‘Titus’: Beyond Dysfunction With Wit, Evolving Insight


Darkness. A light fixture’s pull-chain clicks repeatedly. Tungsten wire fizzles. Then a single lightbulb hanging from the ceiling casts a fiery glow. We see a bleak square room--a space with a gloomy institutional feel to it. No color, just shades of gray.

Seated in a wooden monstrosity that looks like a modified electric chair, Christopher Titus rises up, suddenly in our face to pronounce: “The Los Angeles Times states that 63% of American families are now considered dysfunctional. That means we’re the majority.”

The audience laughs.

Like a smoldering ember that spontaneously ignites, Titus without apology cracks jokes about his schizophrenic, manic-depressive mother who has been committed to a mental hospital. He jokes about his father, a man who remarried five times, drinks heavily on a daily basis and loves to humiliate his children.


This dive into stark analysis is the “neutral space” opening for an episode of “Titus.” The biting new Fox sitcom, which premiered Monday at 8:30 p.m. and will continue in that spot, is based on the real life of comedian Christopher Titus. The premiere turned in better numbers for the network on a Monday night among all key demographics than any previous Fox show. It ranked first in the time period, outpacing its nearest competitor, CBS, by 141%.

To understand “Titus,” affectionately referred to by the producers as a “weekly domestic disturbance,” the show’s subject matter must be put in context. For the past decade, television has provided many dramas about adult children of dysfunctional families. Almost all focused on the process survivors go through to accept and move beyond their painful pasts. The pain was typically politically correct, informative, filled with angst. There was little humor to be found in these tales of dysfunction.

Titus, however, has harnessed wit and startling insight to maneuver through his own anger-to-acceptance process. As he puts it, “I’m not dysfunctional, I’m evolving.”

Looking now like a surfer dude with blond spiked hair, Titus was born in 1964 and raised just outside San Francisco in Newark. He started doing stand-up comedy at age 18 and was headlining by 22. Titus then moved to Hollywood and married his high school sweetheart, Erin (his girlfriend in the series, played by Cynthia Watros).

By 1996, however, performing observational humor no longer satisfied him. The comedian began trying to honestly explore onstage all aspects of his life. This led to a one-man show entitled “Norman Rockwell Is Bleeding,” which played at the Hudson Theater in Los Angeles in 1998, and in 1999 was featured at Ojai’s Theater 150’s series of single-actor performances. Critic Todd Everett, writing for The Times: “This is funny, original and thought-provoking material. . . . Titus’ craggy good looks and shattering intensity are more than a little reminiscent of Gary Busey and Denis Leary; his material wouldn’t sound out of place coming from either.”

With the stage show’s success, 20th Century Fox Television signed Titus to a development deal to create, produce and star in his own sitcom. The company’s co-presidents--Gary Newman and Dana Walden--believed the actor’s brutal honesty and edgy qualities weren’t currently on the air, at least not in comedy.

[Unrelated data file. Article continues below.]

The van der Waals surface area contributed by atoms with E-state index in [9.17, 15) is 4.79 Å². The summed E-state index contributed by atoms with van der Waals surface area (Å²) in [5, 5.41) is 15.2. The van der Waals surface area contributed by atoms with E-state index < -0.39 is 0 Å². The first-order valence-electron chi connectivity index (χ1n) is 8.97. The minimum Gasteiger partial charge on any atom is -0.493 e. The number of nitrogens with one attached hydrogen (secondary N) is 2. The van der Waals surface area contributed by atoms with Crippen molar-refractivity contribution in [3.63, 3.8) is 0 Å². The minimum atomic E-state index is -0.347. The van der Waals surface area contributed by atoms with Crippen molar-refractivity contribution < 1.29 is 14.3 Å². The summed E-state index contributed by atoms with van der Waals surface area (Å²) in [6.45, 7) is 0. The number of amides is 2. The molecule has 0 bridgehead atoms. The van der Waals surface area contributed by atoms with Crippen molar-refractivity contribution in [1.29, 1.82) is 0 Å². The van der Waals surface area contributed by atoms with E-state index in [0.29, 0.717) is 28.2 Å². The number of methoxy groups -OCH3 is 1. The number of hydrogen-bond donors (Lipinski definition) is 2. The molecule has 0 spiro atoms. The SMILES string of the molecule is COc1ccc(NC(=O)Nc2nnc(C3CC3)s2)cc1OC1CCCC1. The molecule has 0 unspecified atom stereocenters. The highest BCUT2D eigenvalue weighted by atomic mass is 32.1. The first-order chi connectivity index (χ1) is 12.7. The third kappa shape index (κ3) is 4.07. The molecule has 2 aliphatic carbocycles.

Jack Kenny and Brian Hargrove, who were producers on “Caroline in the City,” were hired to create and executive produce the project with Titus. In constructing the show, Kenny and Hargrove applied techniques culled from their shared theater background at Juilliard in New York.

Though taped, “Titus” is crafted to feel like a live television broadcast. Each scene is shot in sequence as if it’s a play unfolding before the studio audience, with virtually no pauses for scene breaks or retakes. On the sound stage, camera setups move effortlessly in ballet-like precision. A number of dramatic devices--in addition to the time Titus spends in “neutral space”--are pulled in to help tell the story. Grainy Super-8 film clips from Titus’ childhood, for example, are used rather than having a character describe a historical family event. As much as possible, the production is designed to allow the audience to experience Titus’ life firsthand.


Stacy Keach had just finished working on the London stage when he was asked to play Papa Ken Titus. Keach was reticent about taking the part. The father is essentially a lout and not a very lovable one at that. Papa Ken often denigrates Titus because he doesn’t want him to become a “wussy.”

Before passing on the project, however, Keach showed the script to his 11-year-old son, Shannon. Nonplused, the boy told Keach, “When do you ever get the chance to play a funny character, Dad?” Keach accepted the role.

“In creating Ken, I had to start building the character from a place of love,” Keach said.

The cast is rounded out by Zack Ward playing Titus’ brother Dave, and David Shatraw, who portrays Titus’ best friend, Tommy.

Though a different type of sitcom, Doug Herzog, president of Fox Entertainment Group, said “ ‘Titus’ absolutely fits within the network’s programming lineup.”


Ultimately, whether “Titus” survives as a series will rest on whether viewers find humor in Titus’ unsparing take on his unconventional family.

Titus on “Titus”: “Once you’ve driven your drunk father to your mom’s parole hearing--what else is there?”

Back in the gray “neutral space,” Christopher Titus gives the episode its wrap-up. “We live with our parents for 18 to 20 years of our lives. However, their impact lasts a lifetime.”

Titus smirks. Not because he told a joke but because he just told the truth. Titus pulls the chain to the glowing lightbulb; tungsten wire fizzles. Everything goes black.


* “Titus” can be seen Mondays at 8:30 p.m. on Fox. The network has rated it TV-PG-DLS (may be unsuitable for young children with special advisories for suggestive dialogue, coarse language and sex).